70 Years After—Did Hitler Really Want War?

On Sept. 1, 1939, 70 years ago, the
German Army crossed the Polish frontier. On Sept. 3,
Britain declared war.

Six years later, 50 million
Christians and Jews had

perished
. Britain was

broken
and

bankrupt
, Germany a smoldering ruin. Europe had
served as the site of the most murderous combat known to
man, and civilians had suffered worse horrors than the
soldiers.

By May 1945,

Red Army
hordes occupied all the great capitals of
Central Europe: Vienna, Prague, Budapest, Berlin. A
hundred million Christians were under the heel of the
most barbarous tyranny in history: the Bolshevik regime
of the greatest terrorist of them all, Joseph Stalin.

What cause could justify such
sacrifices?

The German-Polish war had come out
of a quarrel over a town the size of Ocean City, Md., in
summer. Danzig, 95 percent German, had been severed from
Germany at Versailles in violation of Woodrow Wilson`s
principle of self-determination. Even British leaders
thought Danzig should be returned.

Why did Warsaw not negotiate with
Berlin, which was hinting at an offer of compensatory
territory in Slovakia? Because the

Poles had a war guarantee from
Britain that, should
Germany attack, Britain and her empire would come to
Poland`s rescue.

But why would Britain hand an
unsolicited war guarantee to a junta of Polish colonels,
giving them the power to drag Britain into a second war
with the most powerful nation in Europe?

Was Danzig worth a war? Unlike the
7 million Hong Kongese whom the

British surrendered to Beijing,
who didn`t want to
go, the Danzigers were clamoring to return to Germany.

Comes the response: The war
guarantee was not about Danzig, or even about Poland. It
was about the moral and strategic imperative
"to stop Hitler"
after he showed, by tearing up the Munich pact and
Czechoslovakia with it, that he was out to conquer the
world. And this Nazi beast could not be allowed to do
that.

If true, a fair point. Americans,
after all, were prepared to use atom bombs to keep the
Red Army from the Channel. But where is the evidence
that Adolf Hitler, whose victims as of March 1939 were a
fraction of Gen.

Pinochet`s
, or
Fidel
Castro
`s, was out to conquer the world?

After Munich in 1938,
Czechoslovakia did indeed crumble and come apart. Yet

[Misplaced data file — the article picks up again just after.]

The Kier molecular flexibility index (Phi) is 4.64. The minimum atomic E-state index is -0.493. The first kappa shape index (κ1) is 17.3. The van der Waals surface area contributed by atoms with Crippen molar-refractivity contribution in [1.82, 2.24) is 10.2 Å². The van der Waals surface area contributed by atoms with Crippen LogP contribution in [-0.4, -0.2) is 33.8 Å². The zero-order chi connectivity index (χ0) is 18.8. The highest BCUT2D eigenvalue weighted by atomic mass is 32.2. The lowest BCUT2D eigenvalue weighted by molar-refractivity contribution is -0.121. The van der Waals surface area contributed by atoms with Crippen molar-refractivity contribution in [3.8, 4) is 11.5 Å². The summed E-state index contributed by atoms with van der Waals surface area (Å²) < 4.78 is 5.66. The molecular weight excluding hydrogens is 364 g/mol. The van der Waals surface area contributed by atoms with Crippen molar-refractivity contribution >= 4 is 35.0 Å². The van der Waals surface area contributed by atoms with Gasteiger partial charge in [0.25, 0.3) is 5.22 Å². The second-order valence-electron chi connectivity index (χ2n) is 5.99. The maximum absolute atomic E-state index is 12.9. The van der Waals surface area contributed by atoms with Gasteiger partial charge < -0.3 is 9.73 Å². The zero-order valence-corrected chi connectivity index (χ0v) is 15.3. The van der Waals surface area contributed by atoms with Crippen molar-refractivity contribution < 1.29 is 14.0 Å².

consider what became of its parts.

The Sudeten Germans were returned
to German rule, as they wished. Poland had annexed the
tiny disputed region of Teschen, where thousands of
Poles lived. Hungary`s ancestral lands in the south of
Slovakia had been returned to her. The Slovaks had their
full independence guaranteed by Germany. As for the
Czechs, they came to Berlin for the same deal as the
Slovaks, but Hitler insisted they accept a protectorate.

Now one may despise what was done,
but how did this partition of Czechoslovakia manifest a
Hitlerian drive for world conquest?

Comes the reply: If Britain had not
given the war guarantee and gone to war, after
Czechoslovakia would have come Poland`s turn, then
Russia`s, then France`s, then Britain`s, then the United
States.

We would all be speaking German
now.

But if Hitler was out to conquer
the world—Britain, Africa, the Middle East, the United
States, Canada, South America, India, Asia,
Australia—why did he spend three years building that
hugely expensive Siegfried Line to protect Germany from
France? Why did he start the war with no surface fleet,
no troop transports and only 29 oceangoing submarines?
How do you conquer the world with a navy that can`t get
out of the Baltic Sea?

If Hitler wanted the world, why did
he not build strategic bombers, instead of two-engine
Dorniers and Heinkels that could not even reach Britain
from Germany?

Why did he let the British army go
at Dunkirk?

Why did he offer the British peace,
twice, after Poland fell, and again after France fell?

Why, when Paris fell, did Hitler
not demand the French fleet, as the Allies demanded and
got the Kaiser`s fleet? Why did he not demand bases in
French-controlled Syria to attack Suez? Why did he beg
Benito Mussolini not to attack Greece?

Because Hitler wanted to end the
war in 1940, almost two years before the trains began to
roll to the camps.

Hitler had never wanted war with
Poland, but an alliance with Poland such as he had with
Francisco Franco`s Spain, Mussolini`s Italy, Miklos
Horthy`s Hungary and Father Jozef Tiso`s Slovakia.

Indeed, why would he want war when,
by 1939, he was surrounded by allied, friendly or
neutral neighbors, save France. And he had written off
Alsace, because reconquering Alsace meant war with
France, and that meant war with Britain, whose empire he
admired and whom he had always sought as an ally.

As of March 1939, Hitler did not
even have a border with Russia. How then could he invade
Russia?

Winston Churchill was right when he
called it "The
Unnecessary War"
—the war that may yet prove the
mortal blow to our civilization.

COPYRIGHT

CREATORS SYNDICATE, INC
.



Patrick J. Buchanan

needs

no introduction
to VDARE.COM readers;
his book
 
State of Emergency: The Third World Invasion and Conquest of America, can be ordered from Amazon.com. His latest book
is Churchill,
Hitler, and "The Unnecessary War": How Britain Lost Its
Empire and the West Lost the World,

reviewed

here
by

Paul Craig Roberts.